Insecurity: Build Special Court For The Trial Of Terrorist – Nigerians Cries Out

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Nigerians have continued to wonder why the war against terrorism, banditry, armed herdsmen, general kidnappings, and other forms of insecurity continue unabated across the country despite billions of Naira being spent on the fight against insecurity every year by the Federal Government since 2010. As a result, there is a clamour for the establishment of special courts for speedy prosecution of terrorists, looters and others.

Nigeria’s Chief of Defence Staff (CDS), General Lucky Irabor made the dis­closure at the Distinguished Lecture Series of the Nigerian Institute of In­ternational Affairs (NIIA), recently in Lagos that, the “delay in the trial of terrorists and bandits are undermining national security.” This has since elicited a clamour of some security and legal ex­perts to advocate for the creation of special courts for speedy trials of terrorism and corruption-re­lated cases in Nigeria.

Gen. Irabor had further revealed that “Only 359 out of the 5,359 suspected bandits, kidnappers, and terrorists arrested by security forces in the Northeast and Northwest between 2017 and 2020 have been prosecuted in court.”

According to him, “There is a need for a review of the criminal justice system. If the criminals are tried and punished for the offenses they committed, then, of course, it would be more of a deterrent for those who want to entertain such enterprise. Those criminals, who might be nursing the idea of engaging in such practices, would have to think twice. By the quick dispensation of justice, we would have one way or the other, contributed to the security of our lives.”

This, experts, said calls for quick intervention by the executive, the judiciary and the legislature considering the current state of insecurity in the country where citizens are being kidnapped, killed and displaced by the combined forces of Boko Haram, ISWAP, bandits, armed Fulani herdsmen and kidnappers.

In a statement recently, Attorney General of the Federation and Minister of Justice (AGF), Abubakar Malami announced that the prosecution of Boko Haram suspects would resume in courts sitting in Kainji, New Bussa. In April 2022, the Chief Judge of the Federal High Court, Justice John Tsoho also announced the introduction of new Practice Directions on the trial of terrorism-related cases in the country. The Directions are being cited as Federal High Court Practice Directions (On Trial of Terrorism Cases) 2022.

Among other objectives, the new Practice Directions seek to provide measures that will ensure the security and safety of parties; personnel of law enforcement agencies and the Judiciary; as well as members of the general public; while ensuring expeditious and fair trial of persons suspected of having committed acts of terrorism.

These Practice Directions shall be cited as the Federal High Court Practice Directions (On Trial of Terrorism Cases) 2022. Before now, the Terrorism (Prevention) Act, 2011 (as amended) had been in force in the trial of terrorism cases.

In 2013, the Act was amended and a new Terrorism (Prevention and Prohibition) Act to provide measures for prohibiting and combating terrorist activities in Nigeria was initiated in the EighthAssemblyin2018. That process culminated in the signing of the Terrorism (Prohibition and Prevention) Bill, 2022, which was signed into law by President Muhammadu Buhari’s administration to fight insecurity in the country.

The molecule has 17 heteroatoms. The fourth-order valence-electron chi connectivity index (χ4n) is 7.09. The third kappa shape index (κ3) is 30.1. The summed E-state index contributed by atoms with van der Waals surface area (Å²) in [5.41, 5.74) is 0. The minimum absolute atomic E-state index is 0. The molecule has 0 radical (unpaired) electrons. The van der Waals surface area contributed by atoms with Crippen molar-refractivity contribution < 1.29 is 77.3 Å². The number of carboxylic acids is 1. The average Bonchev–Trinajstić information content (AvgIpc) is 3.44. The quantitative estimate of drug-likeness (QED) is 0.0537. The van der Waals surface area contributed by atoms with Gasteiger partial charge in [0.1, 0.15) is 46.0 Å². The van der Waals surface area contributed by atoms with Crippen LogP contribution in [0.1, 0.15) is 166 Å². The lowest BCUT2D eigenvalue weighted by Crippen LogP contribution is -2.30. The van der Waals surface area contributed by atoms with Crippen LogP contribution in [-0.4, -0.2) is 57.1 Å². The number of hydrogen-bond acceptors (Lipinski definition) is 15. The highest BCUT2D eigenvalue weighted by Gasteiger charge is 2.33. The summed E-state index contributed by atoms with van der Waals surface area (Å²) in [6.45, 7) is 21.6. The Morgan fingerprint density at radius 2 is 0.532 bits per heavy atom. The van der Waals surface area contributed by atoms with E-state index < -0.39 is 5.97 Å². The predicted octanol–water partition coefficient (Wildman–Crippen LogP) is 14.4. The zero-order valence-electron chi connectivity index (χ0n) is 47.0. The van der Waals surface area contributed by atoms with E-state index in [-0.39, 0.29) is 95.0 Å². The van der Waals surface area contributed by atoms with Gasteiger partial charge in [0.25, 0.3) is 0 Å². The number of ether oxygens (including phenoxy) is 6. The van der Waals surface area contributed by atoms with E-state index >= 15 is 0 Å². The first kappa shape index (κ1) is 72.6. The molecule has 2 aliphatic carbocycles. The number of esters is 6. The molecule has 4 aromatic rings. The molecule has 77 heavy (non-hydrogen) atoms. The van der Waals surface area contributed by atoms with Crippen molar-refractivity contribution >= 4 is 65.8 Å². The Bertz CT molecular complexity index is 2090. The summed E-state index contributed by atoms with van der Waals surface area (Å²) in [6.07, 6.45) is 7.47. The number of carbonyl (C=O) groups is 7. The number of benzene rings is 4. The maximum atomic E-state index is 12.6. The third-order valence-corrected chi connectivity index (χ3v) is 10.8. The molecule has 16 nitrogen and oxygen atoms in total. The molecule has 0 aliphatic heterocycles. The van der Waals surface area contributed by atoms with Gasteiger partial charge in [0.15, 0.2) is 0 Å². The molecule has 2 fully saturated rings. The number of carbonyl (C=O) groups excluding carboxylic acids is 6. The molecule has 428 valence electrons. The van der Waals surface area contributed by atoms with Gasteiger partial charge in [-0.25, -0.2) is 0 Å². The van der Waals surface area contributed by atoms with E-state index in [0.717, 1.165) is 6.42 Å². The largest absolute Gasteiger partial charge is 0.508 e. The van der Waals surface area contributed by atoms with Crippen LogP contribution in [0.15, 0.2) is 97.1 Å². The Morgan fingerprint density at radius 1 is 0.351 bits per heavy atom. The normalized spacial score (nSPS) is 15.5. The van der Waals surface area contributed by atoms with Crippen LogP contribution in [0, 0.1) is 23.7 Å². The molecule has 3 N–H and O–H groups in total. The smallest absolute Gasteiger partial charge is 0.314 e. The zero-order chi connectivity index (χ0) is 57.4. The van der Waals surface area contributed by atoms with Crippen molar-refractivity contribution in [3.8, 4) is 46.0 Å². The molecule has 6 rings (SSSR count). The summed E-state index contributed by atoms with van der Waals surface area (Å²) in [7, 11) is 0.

All these concerted efforts by the Federal Government seem geared toward fighting insecurity and terrorism-related offenses in the country.

For instance, since 2014, Aminu Ogwuche’s trial (Nyanya bomber), has been ongoing. He is the alleged mastermind of the April 14th, 2014, the bomb blast that killed over 75 persons and wounded 100 others at a crowded motor park in Nyanya, Abuja. Ogwuche is being prosecuted at the Abuja Division of the Federal High Court. The other accused persons on trial alongside Ogwuche are Ahmad Rufai Abubakar (a.k.a Abu Ibrahim/Maiturare), Mohammed Sani Ishaq, Ya’u Saidu (a.k.a Kofar Rama), Anas Isah, Adamu Yusuf and Nasiru Abubakar.

The Attorney-General of the Federation had announced between April and May 2021, that the investigation of the cases of sponsors of terrorism and 800 terror suspects by security forces had been concluded.

However, the AGF hinted that the Federal Government has charged 43 Bureau De Change (BDC) operators, arrested in March 2021 for allegedly sponsoring Boko Haram terrorists in the country. Some the operators arrested include Baba Usaini, Abubakar Yellow (Amfani), Yusuf Ali Yusuf (Babangida), Ibrahim Shani, Auwal Fagge, and Muhammad Lawan Sani, also a gold dealer. Their trial is pending before Justice Inyang Ekwo of the Federal High Court.

However, in a recent investigation, an aggregate opinion of Nigerians was that a lot of factors are contributing to the delay in prosecuting alleged terrorists, kidnappers, bandits and so on. Apart from some noticeable pitfalls in the country’s criminal justice system, the Terrorism Prevention Acts, many believe that the delay in the trial of terrorists, bandits, kidnappers and others is mainly due to a lack of political will by the federal government. As a panacea to the issue of delay in thetrialof terrorism-related offenses, somelawyers who spoke to our correspondent but pleaded for anonymity, called for the creation of special courts or tribunals to handle only terrorism, kidnapping and cases that have to do with banditry.

However, others and some terrorism prosecutors share a common belief that terrorism trials by their very nature are intricate and can be very complex with a considerable amount of evidence which sometimes cuts across several jurisdictions. This may also involve the consideration of several difficult legal issues bothering on the procedure, conflict of laws “including the protection of witnesses, issues of disclosure and the use of sensitive evidence.”

Legal and security experts are of the view that for those involved in the trial of terrorism cases, the stakes are high towards maintaining the delicate balancing between national security and “ensuring the fairness of proceedings at all stages, through proper protection of human rights standards” as an international law obligation” by the State.